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    • Traffic barriers, vegetation, signs, fences and walls of all types are effective tools for managing views to and from highway.
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    • Use contrast in material color, texture, and scale to draw attention to important points along the highway corridor.
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    • In shaded areas use shape color contrasts to help observers distinguish between driving lanes, shoulders, vertical, and horizontal surfaces of the highway.
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    • Use more intense colors on surfaces that receive some shading because the intensity will be diminished by the shade.
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    • Use very bold, rough textures on surfaces to make them more visible.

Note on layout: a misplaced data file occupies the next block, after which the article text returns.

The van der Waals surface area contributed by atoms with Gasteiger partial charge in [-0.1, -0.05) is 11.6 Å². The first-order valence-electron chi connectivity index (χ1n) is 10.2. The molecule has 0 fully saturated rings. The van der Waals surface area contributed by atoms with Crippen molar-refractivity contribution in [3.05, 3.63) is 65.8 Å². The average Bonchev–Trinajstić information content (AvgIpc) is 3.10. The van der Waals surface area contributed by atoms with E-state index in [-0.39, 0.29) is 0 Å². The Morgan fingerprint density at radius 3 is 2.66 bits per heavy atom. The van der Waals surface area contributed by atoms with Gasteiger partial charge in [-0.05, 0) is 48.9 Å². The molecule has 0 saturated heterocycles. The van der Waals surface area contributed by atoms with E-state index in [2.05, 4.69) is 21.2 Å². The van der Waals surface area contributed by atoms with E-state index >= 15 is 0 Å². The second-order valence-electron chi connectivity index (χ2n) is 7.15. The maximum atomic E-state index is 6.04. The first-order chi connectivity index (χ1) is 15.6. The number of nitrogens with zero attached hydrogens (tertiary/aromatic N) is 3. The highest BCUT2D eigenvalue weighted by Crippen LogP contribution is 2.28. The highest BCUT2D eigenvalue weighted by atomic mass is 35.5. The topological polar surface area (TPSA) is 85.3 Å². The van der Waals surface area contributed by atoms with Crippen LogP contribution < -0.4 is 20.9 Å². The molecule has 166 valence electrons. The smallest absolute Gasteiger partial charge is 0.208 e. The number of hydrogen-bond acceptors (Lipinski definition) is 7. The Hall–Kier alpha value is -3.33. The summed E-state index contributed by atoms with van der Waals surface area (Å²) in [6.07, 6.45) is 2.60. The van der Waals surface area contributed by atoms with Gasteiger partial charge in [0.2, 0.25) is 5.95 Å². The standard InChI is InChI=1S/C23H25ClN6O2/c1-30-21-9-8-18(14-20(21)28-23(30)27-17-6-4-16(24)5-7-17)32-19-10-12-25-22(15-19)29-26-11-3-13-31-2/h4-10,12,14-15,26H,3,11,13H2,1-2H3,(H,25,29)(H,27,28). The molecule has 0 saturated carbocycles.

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    • Plants with coarse texture will be more effective than small leafed plants.
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    • Trees should be planted so they break the horizon line of sight. If trees are planted on a slope so that they do not break the horizon they will appear to be little more than a different shade of green.
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  • To the extent possible, bicycle and pedestrian traffic must be accommodated with the right-of-way.
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Rural Corridors

Rural corridors have aesthetic design characteristics quite different from urban settings. The key properties of a rural corridor are:

Dominance of the Natural Landscape. In the rural landscape the natural landform and vegetation dominate the visual field. Structures such as farmsteads, barns, or small subdivisions of single family homes are viewed as individual objects within the landscape as opposed to objects that compose the landscape. This makes the highway read as a ribbon of pavement through the landscape and the boundaries of the right-of-way become blurred. There is also less variation in color. Generally greens, warm grays, and muted blues dominate the color palette. This means that the introduction of bright colors, particularly reds and yellows, will quickly draw attention.